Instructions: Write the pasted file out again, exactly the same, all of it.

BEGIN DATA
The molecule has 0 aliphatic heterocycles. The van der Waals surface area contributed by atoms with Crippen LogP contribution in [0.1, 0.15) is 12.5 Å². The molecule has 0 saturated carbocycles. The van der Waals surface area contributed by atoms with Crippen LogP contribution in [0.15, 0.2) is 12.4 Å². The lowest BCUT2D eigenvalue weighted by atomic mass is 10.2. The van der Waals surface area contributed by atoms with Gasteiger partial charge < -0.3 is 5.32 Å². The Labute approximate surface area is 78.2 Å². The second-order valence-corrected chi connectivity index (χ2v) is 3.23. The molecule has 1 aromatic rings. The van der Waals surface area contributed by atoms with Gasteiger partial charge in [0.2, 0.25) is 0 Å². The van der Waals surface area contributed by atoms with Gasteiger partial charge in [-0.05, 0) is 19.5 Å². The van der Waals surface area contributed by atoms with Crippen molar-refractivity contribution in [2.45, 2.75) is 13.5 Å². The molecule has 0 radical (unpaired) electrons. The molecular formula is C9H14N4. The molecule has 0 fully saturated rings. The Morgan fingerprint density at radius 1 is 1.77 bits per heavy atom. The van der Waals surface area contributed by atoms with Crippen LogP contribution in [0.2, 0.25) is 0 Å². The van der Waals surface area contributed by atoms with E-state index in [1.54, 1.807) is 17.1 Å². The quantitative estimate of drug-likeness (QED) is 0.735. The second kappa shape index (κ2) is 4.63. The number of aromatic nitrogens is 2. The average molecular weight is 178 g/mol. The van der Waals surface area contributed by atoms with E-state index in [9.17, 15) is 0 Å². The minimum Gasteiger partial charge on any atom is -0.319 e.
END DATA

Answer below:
The molecule has 0 aliphatic heterocycles. The van der Waals surface area contributed by atoms with Crippen LogP contribution in [0.1, 0.15) is 12.5 Å². The molecule has 0 saturated carbocycles. The van der Waals surface area contributed by atoms with Crippen LogP contribution in [0.15, 0.2) is 12.4 Å². The lowest BCUT2D eigenvalue weighted by atomic mass is 10.2. The van der Waals surface area contributed by atoms with Gasteiger partial charge < -0.3 is 5.32 Å². The Labute approximate surface area is 78.2 Å². The second-order valence-corrected chi connectivity index (χ2v) is 3.23. The molecule has 1 aromatic rings. The van der Waals surface area contributed by atoms with Gasteiger partial charge in [0.2, 0.25) is 0 Å². The van der Waals surface area contributed by atoms with Gasteiger partial charge in [-0.05, 0) is 19.5 Å². The van der Waals surface area contributed by atoms with Crippen molar-refractivity contribution in [2.45, 2.75) is 13.5 Å². The molecule has 0 radical (unpaired) electrons. The molecular formula is C9H14N4. The molecule has 0 fully saturated rings. The Morgan fingerprint density at radius 1 is 1.77 bits per heavy atom. The van der Waals surface area contributed by atoms with Crippen LogP contribution in [0.2, 0.25) is 0 Å². The van der Waals surface area contributed by atoms with E-state index in [1.54, 1.807) is 17.1 Å². The quantitative estimate of drug-likeness (QED) is 0.735. The second kappa shape index (κ2) is 4.63. The number of aromatic nitrogens is 2. The average molecular weight is 178 g/mol. The van der Waals surface area contributed by atoms with E-state index in [9.17, 15) is 0 Å². The minimum Gasteiger partial charge on any atom is -0.319 e.